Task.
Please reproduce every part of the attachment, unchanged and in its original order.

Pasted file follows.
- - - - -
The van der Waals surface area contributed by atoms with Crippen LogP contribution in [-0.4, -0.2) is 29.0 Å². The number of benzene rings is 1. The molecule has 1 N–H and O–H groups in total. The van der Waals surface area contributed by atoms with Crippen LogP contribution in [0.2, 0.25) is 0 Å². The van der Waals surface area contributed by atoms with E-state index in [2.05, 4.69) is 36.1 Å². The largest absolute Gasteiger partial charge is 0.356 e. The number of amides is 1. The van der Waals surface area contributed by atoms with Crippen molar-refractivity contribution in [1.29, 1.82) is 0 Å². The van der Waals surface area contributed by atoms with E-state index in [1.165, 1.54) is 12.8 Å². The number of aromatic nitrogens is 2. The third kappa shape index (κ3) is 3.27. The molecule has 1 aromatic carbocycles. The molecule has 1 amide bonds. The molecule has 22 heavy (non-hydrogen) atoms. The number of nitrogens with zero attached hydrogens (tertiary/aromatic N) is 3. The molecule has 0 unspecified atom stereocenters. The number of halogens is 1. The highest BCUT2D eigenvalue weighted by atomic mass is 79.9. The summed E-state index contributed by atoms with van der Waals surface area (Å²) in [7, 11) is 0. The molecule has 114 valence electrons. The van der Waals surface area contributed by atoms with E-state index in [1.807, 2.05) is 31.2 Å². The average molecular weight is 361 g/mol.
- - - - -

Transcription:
The van der Waals surface area contributed by atoms with Crippen LogP contribution in [-0.4, -0.2) is 29.0 Å². The number of benzene rings is 1. The molecule has 1 N–H and O–H groups in total. The van der Waals surface area contributed by atoms with Crippen LogP contribution in [0.2, 0.25) is 0 Å². The van der Waals surface area contributed by atoms with E-state index in [2.05, 4.69) is 36.1 Å². The largest absolute Gasteiger partial charge is 0.356 e. The number of amides is 1. The van der Waals surface area contributed by atoms with Crippen molar-refractivity contribution in [1.29, 1.82) is 0 Å². The van der Waals surface area contributed by atoms with E-state index in [1.165, 1.54) is 12.8 Å². The number of aromatic nitrogens is 2. The third kappa shape index (κ3) is 3.27. The molecule has 1 aromatic carbocycles. The molecule has 1 amide bonds. The molecule has 22 heavy (non-hydrogen) atoms. The number of nitrogens with zero attached hydrogens (tertiary/aromatic N) is 3. The molecule has 0 unspecified atom stereocenters. The number of halogens is 1. The highest BCUT2D eigenvalue weighted by atomic mass is 79.9. The summed E-state index contributed by atoms with van der Waals surface area (Å²) in [7, 11) is 0. The molecule has 114 valence electrons. The van der Waals surface area contributed by atoms with E-state index in [1.807, 2.05) is 31.2 Å². The average molecular weight is 361 g/mol.